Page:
State Dept: Pence planned to meet with North Koreans to "drive home the necessity" of abandoning nuclear/ missile programs, but North Korea pulled out "at the last minute."https://t.co/CdVuTVpoZA— Axios World (@AxiosWorld) February 21, 2018
News of the secret meeting comes as relations between the communist north and democratic south seem to be thawing in recent weeks with the announcement last month from Kim Jong-un that he was sending a delegation to the Olympics. He sent his sister to lead the group.
“We regret [the North Koreans'] failure to seize this opportunity," State Department spokesperson Heather Nauert said in a statement. "We will not apologize for American values, for calling attention to human rights abuses, or for mourning a young American’s unjust death."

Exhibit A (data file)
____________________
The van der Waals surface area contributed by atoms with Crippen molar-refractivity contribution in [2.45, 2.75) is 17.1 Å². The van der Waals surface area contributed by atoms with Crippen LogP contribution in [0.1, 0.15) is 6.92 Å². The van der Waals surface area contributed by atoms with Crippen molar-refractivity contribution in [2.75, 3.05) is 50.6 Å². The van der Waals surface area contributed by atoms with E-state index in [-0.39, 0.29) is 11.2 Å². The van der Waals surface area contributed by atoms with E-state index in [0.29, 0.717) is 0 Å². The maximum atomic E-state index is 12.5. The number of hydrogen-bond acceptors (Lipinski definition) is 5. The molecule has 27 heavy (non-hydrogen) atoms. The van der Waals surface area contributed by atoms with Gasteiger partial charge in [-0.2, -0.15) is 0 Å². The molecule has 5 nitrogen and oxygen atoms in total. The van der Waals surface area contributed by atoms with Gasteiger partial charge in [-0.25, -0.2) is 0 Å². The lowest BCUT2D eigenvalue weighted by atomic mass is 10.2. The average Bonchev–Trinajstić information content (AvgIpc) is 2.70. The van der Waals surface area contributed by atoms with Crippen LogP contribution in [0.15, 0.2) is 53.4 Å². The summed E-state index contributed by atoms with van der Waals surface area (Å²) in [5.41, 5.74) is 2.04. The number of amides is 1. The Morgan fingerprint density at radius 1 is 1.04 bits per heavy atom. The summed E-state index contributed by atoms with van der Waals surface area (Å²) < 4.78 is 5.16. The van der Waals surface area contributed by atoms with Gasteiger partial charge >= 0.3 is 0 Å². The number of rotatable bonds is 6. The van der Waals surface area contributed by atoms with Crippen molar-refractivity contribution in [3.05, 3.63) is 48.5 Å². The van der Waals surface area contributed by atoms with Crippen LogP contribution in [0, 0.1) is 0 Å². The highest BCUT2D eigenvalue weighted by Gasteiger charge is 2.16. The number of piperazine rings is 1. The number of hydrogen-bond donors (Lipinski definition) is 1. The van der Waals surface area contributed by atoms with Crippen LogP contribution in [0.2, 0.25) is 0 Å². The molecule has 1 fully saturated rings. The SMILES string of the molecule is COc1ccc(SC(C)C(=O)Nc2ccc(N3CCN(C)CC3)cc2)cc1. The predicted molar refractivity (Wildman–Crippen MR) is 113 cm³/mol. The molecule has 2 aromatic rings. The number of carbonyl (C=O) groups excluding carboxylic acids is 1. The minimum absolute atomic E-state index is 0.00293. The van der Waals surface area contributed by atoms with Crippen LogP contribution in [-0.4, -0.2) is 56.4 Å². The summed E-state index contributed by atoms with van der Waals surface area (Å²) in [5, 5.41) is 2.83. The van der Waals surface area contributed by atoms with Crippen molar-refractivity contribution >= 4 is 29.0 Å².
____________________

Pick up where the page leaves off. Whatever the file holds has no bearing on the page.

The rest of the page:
Pence said he planned to use his trip to the Olympics to prevent North Korea from using the games as a ploy for favorable propaganda on the communist regime.
From the State Dept: Pence agreed to a secret meeting with North Korean officials at the Winter Olympics -- North Korea cancelled at the last minute pic.twitter.com/mVuSTDuUB6— Matt Marohl (@mattmarohl) February 21, 2018
Published: Wednesday, February 21, 2018 @ 2:28 AM
TUCSON, Ariz. — An Arizona couple is facing child abuse charges after police say they locked their four adopted children in separate bedrooms, restricting access to food and bathrooms.
Published: Wednesday, February 21, 2018 @ 4:36 AM
MOBILE, Ala. — An Alabama police officer who was shot Tuesday night has died, authorities say.
Published: Wednesday, February 21, 2018 @ 2:04 AM
WASHINGTON — Sen. Doug Jones (D-Ala.) called an Alabama push to arm teachers “the dumbest idea [he had] ever heard” and “crazy.”